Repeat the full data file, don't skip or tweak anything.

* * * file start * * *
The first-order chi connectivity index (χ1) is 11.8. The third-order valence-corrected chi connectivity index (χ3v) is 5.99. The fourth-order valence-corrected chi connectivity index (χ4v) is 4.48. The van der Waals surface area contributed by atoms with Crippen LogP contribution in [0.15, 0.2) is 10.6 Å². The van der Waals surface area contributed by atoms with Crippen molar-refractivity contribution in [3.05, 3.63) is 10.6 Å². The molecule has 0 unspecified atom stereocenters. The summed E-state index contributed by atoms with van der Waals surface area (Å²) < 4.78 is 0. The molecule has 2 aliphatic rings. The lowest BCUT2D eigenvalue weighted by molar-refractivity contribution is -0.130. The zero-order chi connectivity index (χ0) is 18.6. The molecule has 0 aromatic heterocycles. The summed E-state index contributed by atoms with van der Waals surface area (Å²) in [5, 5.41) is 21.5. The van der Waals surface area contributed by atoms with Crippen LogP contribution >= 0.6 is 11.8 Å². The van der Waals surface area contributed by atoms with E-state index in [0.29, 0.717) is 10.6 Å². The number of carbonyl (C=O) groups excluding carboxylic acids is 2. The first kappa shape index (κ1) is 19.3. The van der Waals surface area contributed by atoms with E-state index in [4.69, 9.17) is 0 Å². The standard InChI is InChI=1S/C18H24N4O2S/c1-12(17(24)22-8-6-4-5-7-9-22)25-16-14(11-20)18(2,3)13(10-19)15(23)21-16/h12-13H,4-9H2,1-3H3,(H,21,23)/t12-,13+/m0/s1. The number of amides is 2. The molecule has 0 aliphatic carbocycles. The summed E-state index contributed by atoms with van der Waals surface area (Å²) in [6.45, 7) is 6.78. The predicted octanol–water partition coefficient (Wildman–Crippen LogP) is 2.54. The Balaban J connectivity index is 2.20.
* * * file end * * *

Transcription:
The first-order chi connectivity index (χ1) is 11.8. The third-order valence-corrected chi connectivity index (χ3v) is 5.99. The fourth-order valence-corrected chi connectivity index (χ4v) is 4.48. The van der Waals surface area contributed by atoms with Crippen LogP contribution in [0.15, 0.2) is 10.6 Å². The van der Waals surface area contributed by atoms with Crippen molar-refractivity contribution in [3.05, 3.63) is 10.6 Å². The molecule has 0 unspecified atom stereocenters. The summed E-state index contributed by atoms with van der Waals surface area (Å²) < 4.78 is 0. The molecule has 2 aliphatic rings. The lowest BCUT2D eigenvalue weighted by molar-refractivity contribution is -0.130. The zero-order chi connectivity index (χ0) is 18.6. The molecule has 0 aromatic heterocycles. The summed E-state index contributed by atoms with van der Waals surface area (Å²) in [5, 5.41) is 21.5. The van der Waals surface area contributed by atoms with Crippen LogP contribution >= 0.6 is 11.8 Å². The van der Waals surface area contributed by atoms with E-state index in [0.29, 0.717) is 10.6 Å². The number of carbonyl (C=O) groups excluding carboxylic acids is 2. The first kappa shape index (κ1) is 19.3. The van der Waals surface area contributed by atoms with E-state index in [4.69, 9.17) is 0 Å². The standard InChI is InChI=1S/C18H24N4O2S/c1-12(17(24)22-8-6-4-5-7-9-22)25-16-14(11-20)18(2,3)13(10-19)15(23)21-16/h12-13H,4-9H2,1-3H3,(H,21,23)/t12-,13+/m0/s1. The number of amides is 2. The molecule has 0 aliphatic carbocycles. The summed E-state index contributed by atoms with van der Waals surface area (Å²) in [6.45, 7) is 6.78. The predicted octanol–water partition coefficient (Wildman–Crippen LogP) is 2.54. The Balaban J connectivity index is 2.20.